Without judgement complete this piece of paper over seven days, and once this sheet has been filled in, retrieve your first piece of paper and lay them side by side for comparison.

Answer the following questions, filling a new timetable out as you move through them:

  • In which hours am I energetic and do not have an activity to complete?
  • In which hours am I tired or hungry which do not precede eating or sleeping?
  • In which hours am I functioning at full brain capacity?
  • In which hours am I not functioning at full brain capacity?

Cross examine the free and not free hours that you are energetic or working at full brain capacity. Are these hours at the same time each day? Is there a pattern?

Search for patterns in your energy levels, and try to allocate practice time accordingly. You should search for the moments to practice that you are feeling in the peak of a mood, not the trough of one. Remember that positive association is also important when it comes to getting the most out of your work. Happiness breeds creativity, and creativity fosters skill.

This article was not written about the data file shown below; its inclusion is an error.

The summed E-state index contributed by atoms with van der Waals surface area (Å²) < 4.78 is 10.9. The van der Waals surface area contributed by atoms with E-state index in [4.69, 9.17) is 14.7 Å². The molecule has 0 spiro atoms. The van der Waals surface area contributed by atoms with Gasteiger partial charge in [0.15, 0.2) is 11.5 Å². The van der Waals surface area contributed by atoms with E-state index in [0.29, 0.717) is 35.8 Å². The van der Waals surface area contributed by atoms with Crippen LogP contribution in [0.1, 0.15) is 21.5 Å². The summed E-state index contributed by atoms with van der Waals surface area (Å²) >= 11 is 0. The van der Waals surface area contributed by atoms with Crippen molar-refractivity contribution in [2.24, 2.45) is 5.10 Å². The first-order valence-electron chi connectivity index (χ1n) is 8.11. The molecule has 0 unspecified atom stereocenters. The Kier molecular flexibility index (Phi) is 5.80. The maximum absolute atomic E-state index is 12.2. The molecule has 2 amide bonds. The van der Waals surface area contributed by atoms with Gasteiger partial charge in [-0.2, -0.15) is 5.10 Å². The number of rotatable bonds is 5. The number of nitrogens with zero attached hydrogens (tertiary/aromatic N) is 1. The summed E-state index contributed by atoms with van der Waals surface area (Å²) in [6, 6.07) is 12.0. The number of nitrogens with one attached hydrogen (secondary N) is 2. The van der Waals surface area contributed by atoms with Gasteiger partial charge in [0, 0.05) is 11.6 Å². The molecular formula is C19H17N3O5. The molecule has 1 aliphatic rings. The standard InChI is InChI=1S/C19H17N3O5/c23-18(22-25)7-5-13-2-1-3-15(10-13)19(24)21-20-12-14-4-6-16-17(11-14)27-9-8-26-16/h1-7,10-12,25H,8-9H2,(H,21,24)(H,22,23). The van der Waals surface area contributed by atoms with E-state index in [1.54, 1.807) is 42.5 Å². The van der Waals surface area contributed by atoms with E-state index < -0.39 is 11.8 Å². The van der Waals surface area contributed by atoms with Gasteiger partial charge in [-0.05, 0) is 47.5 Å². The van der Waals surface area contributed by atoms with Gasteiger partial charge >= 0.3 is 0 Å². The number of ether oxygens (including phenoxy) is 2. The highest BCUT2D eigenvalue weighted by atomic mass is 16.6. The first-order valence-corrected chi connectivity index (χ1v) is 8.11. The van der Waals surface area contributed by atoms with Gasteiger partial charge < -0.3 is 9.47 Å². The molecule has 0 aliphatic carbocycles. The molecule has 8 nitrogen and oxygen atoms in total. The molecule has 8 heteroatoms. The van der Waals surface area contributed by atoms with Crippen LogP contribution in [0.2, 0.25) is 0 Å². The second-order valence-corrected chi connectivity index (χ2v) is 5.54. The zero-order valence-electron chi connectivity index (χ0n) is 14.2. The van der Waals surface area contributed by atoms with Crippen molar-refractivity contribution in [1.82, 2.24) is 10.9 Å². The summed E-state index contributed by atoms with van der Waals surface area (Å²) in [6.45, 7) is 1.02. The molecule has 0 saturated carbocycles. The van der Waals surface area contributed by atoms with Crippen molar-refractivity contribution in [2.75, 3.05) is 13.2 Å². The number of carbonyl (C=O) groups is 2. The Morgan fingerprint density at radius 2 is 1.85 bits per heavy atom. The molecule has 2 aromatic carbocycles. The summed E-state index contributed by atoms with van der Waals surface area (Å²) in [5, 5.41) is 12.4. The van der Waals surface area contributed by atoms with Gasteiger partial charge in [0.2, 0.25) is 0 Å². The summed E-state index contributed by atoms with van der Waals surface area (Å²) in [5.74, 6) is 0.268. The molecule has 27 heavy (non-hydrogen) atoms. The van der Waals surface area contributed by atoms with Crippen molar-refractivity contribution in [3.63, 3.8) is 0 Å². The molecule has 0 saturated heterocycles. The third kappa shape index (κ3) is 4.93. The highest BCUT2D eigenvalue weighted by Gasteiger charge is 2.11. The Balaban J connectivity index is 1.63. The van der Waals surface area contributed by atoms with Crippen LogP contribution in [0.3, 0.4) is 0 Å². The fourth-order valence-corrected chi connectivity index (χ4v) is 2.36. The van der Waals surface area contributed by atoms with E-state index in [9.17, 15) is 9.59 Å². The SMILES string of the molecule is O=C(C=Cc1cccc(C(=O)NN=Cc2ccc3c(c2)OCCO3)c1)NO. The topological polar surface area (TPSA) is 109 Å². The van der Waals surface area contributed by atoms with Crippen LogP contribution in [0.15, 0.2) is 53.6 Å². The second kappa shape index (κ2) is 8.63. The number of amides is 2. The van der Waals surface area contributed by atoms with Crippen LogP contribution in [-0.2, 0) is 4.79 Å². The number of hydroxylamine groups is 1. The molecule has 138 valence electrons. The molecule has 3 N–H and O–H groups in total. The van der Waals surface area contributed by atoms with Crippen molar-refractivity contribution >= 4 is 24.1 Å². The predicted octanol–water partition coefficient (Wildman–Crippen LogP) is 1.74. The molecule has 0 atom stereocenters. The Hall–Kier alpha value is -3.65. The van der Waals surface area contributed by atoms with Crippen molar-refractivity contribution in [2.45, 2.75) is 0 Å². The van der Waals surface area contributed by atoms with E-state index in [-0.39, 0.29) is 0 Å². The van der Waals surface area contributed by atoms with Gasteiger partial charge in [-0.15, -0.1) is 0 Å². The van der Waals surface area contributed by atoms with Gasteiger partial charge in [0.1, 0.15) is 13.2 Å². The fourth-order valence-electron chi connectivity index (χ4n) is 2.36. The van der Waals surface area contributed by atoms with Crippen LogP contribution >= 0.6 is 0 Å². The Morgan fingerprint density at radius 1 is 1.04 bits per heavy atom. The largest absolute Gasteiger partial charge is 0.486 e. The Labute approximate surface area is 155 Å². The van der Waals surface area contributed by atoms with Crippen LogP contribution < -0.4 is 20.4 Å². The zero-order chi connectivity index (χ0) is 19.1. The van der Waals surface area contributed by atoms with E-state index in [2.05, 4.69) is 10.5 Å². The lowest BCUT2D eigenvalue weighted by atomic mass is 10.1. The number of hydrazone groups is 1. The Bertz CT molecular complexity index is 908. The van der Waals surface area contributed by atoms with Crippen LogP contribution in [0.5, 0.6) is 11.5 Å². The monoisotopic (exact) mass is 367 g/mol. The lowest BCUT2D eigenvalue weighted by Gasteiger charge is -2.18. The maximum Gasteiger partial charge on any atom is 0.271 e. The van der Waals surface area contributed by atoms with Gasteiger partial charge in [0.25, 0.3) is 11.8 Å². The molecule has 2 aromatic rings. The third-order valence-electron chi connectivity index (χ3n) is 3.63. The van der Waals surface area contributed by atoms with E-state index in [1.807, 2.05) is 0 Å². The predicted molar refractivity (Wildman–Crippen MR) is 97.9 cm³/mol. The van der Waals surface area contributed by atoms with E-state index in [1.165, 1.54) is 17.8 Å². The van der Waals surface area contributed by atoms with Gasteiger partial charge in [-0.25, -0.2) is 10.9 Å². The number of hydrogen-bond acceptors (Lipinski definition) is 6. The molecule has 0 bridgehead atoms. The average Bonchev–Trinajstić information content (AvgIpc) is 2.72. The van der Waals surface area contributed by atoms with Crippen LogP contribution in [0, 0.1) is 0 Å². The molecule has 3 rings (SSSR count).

Building a schedule from scratch

Much like in the world of fitness, the best moment to create a schedule for practice is before you have ever had experience with one. Simply put, the less time you have put in practising inefficiently, the more likely you are to be able to optimise your time from the get go.

Remember that when creating a schedule for the first time, less is always more. You want to get as used as possible to getting work done in the minimum amount of time needed so that once you move into more choppy waters or more complicated technical territory you will not be losing time exerting energy without reaping any results.